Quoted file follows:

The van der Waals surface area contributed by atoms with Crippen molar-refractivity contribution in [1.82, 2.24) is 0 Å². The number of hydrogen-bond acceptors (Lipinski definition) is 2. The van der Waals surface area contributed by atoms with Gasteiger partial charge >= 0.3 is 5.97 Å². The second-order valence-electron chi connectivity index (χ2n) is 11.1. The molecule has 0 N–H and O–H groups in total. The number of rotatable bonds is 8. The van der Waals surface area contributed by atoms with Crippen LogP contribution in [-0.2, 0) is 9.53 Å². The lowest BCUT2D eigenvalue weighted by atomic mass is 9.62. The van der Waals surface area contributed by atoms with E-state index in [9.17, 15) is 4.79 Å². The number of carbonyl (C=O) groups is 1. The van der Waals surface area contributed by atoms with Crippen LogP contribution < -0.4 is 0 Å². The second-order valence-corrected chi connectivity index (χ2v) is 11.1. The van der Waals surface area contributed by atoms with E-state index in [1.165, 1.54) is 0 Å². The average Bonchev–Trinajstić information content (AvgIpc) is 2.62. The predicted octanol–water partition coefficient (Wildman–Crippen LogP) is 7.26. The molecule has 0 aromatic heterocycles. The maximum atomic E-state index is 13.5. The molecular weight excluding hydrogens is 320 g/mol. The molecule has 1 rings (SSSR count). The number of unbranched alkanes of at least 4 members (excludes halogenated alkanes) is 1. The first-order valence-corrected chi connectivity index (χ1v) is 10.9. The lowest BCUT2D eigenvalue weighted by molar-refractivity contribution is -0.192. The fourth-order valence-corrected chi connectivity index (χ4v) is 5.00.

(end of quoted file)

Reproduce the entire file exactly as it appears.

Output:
The van der Waals surface area contributed by atoms with Crippen molar-refractivity contribution in [1.82, 2.24) is 0 Å². The number of hydrogen-bond acceptors (Lipinski definition) is 2. The van der Waals surface area contributed by atoms with Gasteiger partial charge >= 0.3 is 5.97 Å². The second-order valence-electron chi connectivity index (χ2n) is 11.1. The molecule has 0 N–H and O–H groups in total. The number of rotatable bonds is 8. The van der Waals surface area contributed by atoms with Crippen LogP contribution in [-0.2, 0) is 9.53 Å². The lowest BCUT2D eigenvalue weighted by atomic mass is 9.62. The van der Waals surface area contributed by atoms with E-state index in [9.17, 15) is 4.79 Å². The number of carbonyl (C=O) groups is 1. The van der Waals surface area contributed by atoms with Crippen LogP contribution < -0.4 is 0 Å². The second-order valence-corrected chi connectivity index (χ2v) is 11.1. The van der Waals surface area contributed by atoms with E-state index in [1.165, 1.54) is 0 Å². The average Bonchev–Trinajstić information content (AvgIpc) is 2.62. The predicted octanol–water partition coefficient (Wildman–Crippen LogP) is 7.26. The molecule has 0 aromatic heterocycles. The maximum atomic E-state index is 13.5. The molecular weight excluding hydrogens is 320 g/mol. The molecule has 1 rings (SSSR count). The number of unbranched alkanes of at least 4 members (excludes halogenated alkanes) is 1. The first-order valence-corrected chi connectivity index (χ1v) is 10.9. The lowest BCUT2D eigenvalue weighted by molar-refractivity contribution is -0.192. The fourth-order valence-corrected chi connectivity index (χ4v) is 5.00.